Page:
What happens when the most beautiful girl in the world marries the handsomest prince of all time and he turns out to be...well...a lot less than the man of her dreams?
As a boy, William Goldman claims, he loved to hear his father read the "S. Morgenstern classic, The Princess Bride. But as a grown-up he discovered that the boring parts were left out of good old Dad's recitation, and only the "good parts" reached his ears.
Now Goldman does Dad one better. He's reconstructed the "Good Parts Version" to delight wise kids and wide-eyed grownups everywhere.
What's it about? Fencing. Fighting. True Love. Strong Hate. Harsh Revenge. A Few Giants. Lots of Bad Men. Lots of Good Men. Five or Six Beautiful Women. Beasties Monstrous and Gentle. Some Swell Escapes and Captures. Death, Lies, Truth, Miracles, and a Little Sex.
In short, it's about everything.
Eventually to be adapted for the silver screen, THE PRINCESS BRIDE was originally a beautifully simple, insightfully comic story of what happens when the most beautiful girl in the world marries the handsomest prince in the world--and he turnsout to be a son of a bitch. Guaranteed to entertain both young and old alike by combining scenes of rowsing fantasy with hilarious reality, THE PRINCESS BRIDE secures Goldman's place as a master storyteller.
From the Paperback edition.
1. READING GROUP QUESTIONS
AND TOPICS FOR DISCUSSION:
The Princess Bride
1. William Goldman states that he is adapting The Princess Bride from a novel written by the great Florinese writer, S. Morgenstern. Do you believe that there really is such a person? Why or why not? And why do you thinkGoldman might want to confuse readers about this point? Is that confusion necessary for the kind of story he is trying to tell?
2. Goldman, in his parenthetical asides to readers, refers to Morgenstern as a satirist and the "unabridged version" of The Princess Bride as a satire. Webster's Dictionary defines satire as "a usually topical literary composition holding up human or individual vices, folly, abuses, or shortcomings to censure by means of ridicule, derision, burlesque, irony, or other method sometimes with an intent to bring about improvement." Going by this definition, is the "good parts" version of The Princess Bride a satire? If you think it is, explain why, and what is being satirized. If not, what kind of book is it?
3. The Princess Bride is also considered to be a fantasy. The paperback version, published by Del Rey Books, is actually marketed that way–just look at the spine. The most famous fantasy novel of the twentieth century is J.R.R. Tolkien's The Lord of the Rings. In what ways does The Princess Bride resemble Lord of the Rings? In what ways is it different?
4. Goldman wrote the screenplay for the film version of The Princess Bride. There are many differences between the two. Identify as many as you can. Why do you think Goldman made these changes? With which of his choices do you agree? Disagree?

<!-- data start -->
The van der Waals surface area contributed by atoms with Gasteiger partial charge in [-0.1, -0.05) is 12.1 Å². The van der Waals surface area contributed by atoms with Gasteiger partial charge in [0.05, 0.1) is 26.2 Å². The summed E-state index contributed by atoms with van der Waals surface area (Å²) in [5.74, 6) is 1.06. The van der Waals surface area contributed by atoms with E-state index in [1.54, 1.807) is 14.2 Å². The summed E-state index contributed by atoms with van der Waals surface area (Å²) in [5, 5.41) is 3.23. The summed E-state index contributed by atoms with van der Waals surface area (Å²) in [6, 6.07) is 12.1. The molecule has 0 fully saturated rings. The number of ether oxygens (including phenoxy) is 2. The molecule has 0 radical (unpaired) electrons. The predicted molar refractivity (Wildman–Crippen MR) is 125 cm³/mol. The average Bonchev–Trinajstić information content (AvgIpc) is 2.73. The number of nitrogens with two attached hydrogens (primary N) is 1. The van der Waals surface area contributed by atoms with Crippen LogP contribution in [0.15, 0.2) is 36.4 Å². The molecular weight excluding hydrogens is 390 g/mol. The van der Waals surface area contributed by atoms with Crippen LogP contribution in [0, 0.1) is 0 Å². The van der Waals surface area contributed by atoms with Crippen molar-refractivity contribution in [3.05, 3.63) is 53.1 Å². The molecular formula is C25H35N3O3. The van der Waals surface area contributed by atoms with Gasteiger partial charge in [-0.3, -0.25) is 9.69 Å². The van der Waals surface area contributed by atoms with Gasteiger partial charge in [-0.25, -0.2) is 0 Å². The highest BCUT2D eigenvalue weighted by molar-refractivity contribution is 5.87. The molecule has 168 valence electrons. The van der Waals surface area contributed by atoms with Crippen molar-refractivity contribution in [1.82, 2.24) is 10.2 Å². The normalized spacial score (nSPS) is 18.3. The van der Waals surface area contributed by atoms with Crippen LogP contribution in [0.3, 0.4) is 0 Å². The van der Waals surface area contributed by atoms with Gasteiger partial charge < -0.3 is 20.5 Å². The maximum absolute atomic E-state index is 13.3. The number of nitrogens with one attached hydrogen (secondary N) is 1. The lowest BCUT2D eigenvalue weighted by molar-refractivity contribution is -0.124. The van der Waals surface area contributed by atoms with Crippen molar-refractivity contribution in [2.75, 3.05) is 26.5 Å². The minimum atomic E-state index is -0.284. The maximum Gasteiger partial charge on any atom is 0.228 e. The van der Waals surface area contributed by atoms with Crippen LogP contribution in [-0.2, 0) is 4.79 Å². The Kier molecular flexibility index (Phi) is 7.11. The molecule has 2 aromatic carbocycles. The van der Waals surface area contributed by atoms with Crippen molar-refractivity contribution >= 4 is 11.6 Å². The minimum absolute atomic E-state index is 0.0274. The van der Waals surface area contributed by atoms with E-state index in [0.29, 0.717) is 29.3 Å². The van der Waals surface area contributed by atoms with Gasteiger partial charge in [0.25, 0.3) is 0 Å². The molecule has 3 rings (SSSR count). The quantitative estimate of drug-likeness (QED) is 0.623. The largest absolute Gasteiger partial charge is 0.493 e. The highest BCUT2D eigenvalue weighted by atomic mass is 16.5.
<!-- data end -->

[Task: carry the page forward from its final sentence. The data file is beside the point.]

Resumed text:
5. Why do you think that Goldman inserts himself as a character in his own novel? What other books have you read where the author adopts this narrative strategy?
6. Does Goldman present himself as a sympathetic character? Think about how he describes his relationships with his wife, son, and father. How do these relationships illustrate the fictional Goldman's virtues and faults? And do you think Goldman is portraying his actual wife, son, and father, or are they also fictionalized characters?
7. The Princess Bride can be thought of as two intertwining tales, one focusing on Westley and Buttercup, the other on the life of Goldman himself (or the fictional Goldman, at any rate). How do these two stories parallel and play off of each other?
8. Should writers draw a firm line between fact and fiction? If a writer puts himself into his story, does he have a moral obligation to be truthful about himself, or is he free to treat himself (and any other real-life person similarly inserted) as a fictional character?
9. When we first meet Inigo and Fezzik, they are working with Vizzini to kidnap Buttercup. Later, they become allies of Westley in his efforts to rescue her. What causes Inigo and Fezzik to change . . . or do they really change at all over the course of the novel?
10. Is Goldman's portrayal of Buttercup misogynistic? Is there a pattern in the way that women are portrayed in The Princess Bride, from the starlet Sandy Sterling to Goldman's psychoanalyst wife, Helen, to the lawyer Karloff Shogg, who appears in the Buttercup's Baby addendum?
11. Compare the relationships between men–such as Goldman and his father, Fezzik and Inigo, Inigo and Domingo, and Goldman and his son–and those between men and women, especially Westley and Buttercup. Which are presented more positively? Why do you think that is?
12. Is Westley's initial anger at Buttercup for agreeing to marry Humperdinck fair? Based on his actions and words, including, at one point, striking her, might Westley be considered an abuser? Are his demonstrated attitudes toward women reinforced or undermined by the text, both in his own story and in Goldman's comments?
13. Count Rugen is certainly a sadist, as is Prince Humperdinck. Other characters display submissive or even masochistic behaviors–as, for example, early on, when Westley repeatedly replies "As you wish" to Buttercup's petty commands. How do these strains of sadism and masochism color the portrayal of true love in The Princess Bride?